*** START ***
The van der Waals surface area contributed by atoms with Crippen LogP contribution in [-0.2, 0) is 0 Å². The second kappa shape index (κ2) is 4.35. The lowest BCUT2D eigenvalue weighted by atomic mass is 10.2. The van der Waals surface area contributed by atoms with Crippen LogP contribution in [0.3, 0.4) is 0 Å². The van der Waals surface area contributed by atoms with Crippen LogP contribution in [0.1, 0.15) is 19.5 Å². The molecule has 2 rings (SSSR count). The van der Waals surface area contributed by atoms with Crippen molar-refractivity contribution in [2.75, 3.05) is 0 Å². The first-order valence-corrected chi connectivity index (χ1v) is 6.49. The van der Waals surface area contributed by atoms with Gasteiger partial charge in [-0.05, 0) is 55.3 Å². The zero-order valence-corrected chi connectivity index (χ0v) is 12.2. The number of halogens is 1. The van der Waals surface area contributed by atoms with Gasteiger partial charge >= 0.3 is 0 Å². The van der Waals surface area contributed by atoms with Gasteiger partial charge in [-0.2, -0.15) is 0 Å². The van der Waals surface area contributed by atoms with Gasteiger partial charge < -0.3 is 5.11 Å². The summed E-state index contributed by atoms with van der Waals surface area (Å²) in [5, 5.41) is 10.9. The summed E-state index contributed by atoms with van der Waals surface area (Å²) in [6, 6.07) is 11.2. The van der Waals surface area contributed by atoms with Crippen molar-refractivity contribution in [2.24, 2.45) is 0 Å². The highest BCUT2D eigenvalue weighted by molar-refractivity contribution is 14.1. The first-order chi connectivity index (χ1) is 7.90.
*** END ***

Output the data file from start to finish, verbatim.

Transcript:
The van der Waals surface area contributed by atoms with Crippen LogP contribution in [-0.2, 0) is 0 Å². The second kappa shape index (κ2) is 4.35. The lowest BCUT2D eigenvalue weighted by atomic mass is 10.2. The van der Waals surface area contributed by atoms with Crippen LogP contribution in [0.3, 0.4) is 0 Å². The van der Waals surface area contributed by atoms with Crippen LogP contribution in [0.1, 0.15) is 19.5 Å². The molecule has 2 rings (SSSR count). The van der Waals surface area contributed by atoms with Crippen molar-refractivity contribution in [2.75, 3.05) is 0 Å². The first-order valence-corrected chi connectivity index (χ1v) is 6.49. The van der Waals surface area contributed by atoms with Gasteiger partial charge in [-0.05, 0) is 55.3 Å². The zero-order valence-corrected chi connectivity index (χ0v) is 12.2. The number of halogens is 1. The van der Waals surface area contributed by atoms with Gasteiger partial charge >= 0.3 is 0 Å². The van der Waals surface area contributed by atoms with Gasteiger partial charge in [-0.2, -0.15) is 0 Å². The van der Waals surface area contributed by atoms with Gasteiger partial charge < -0.3 is 5.11 Å². The summed E-state index contributed by atoms with van der Waals surface area (Å²) in [5, 5.41) is 10.9. The summed E-state index contributed by atoms with van der Waals surface area (Å²) in [6, 6.07) is 11.2. The van der Waals surface area contributed by atoms with Crippen molar-refractivity contribution in [2.24, 2.45) is 0 Å². The highest BCUT2D eigenvalue weighted by molar-refractivity contribution is 14.1. The first-order chi connectivity index (χ1) is 7.90.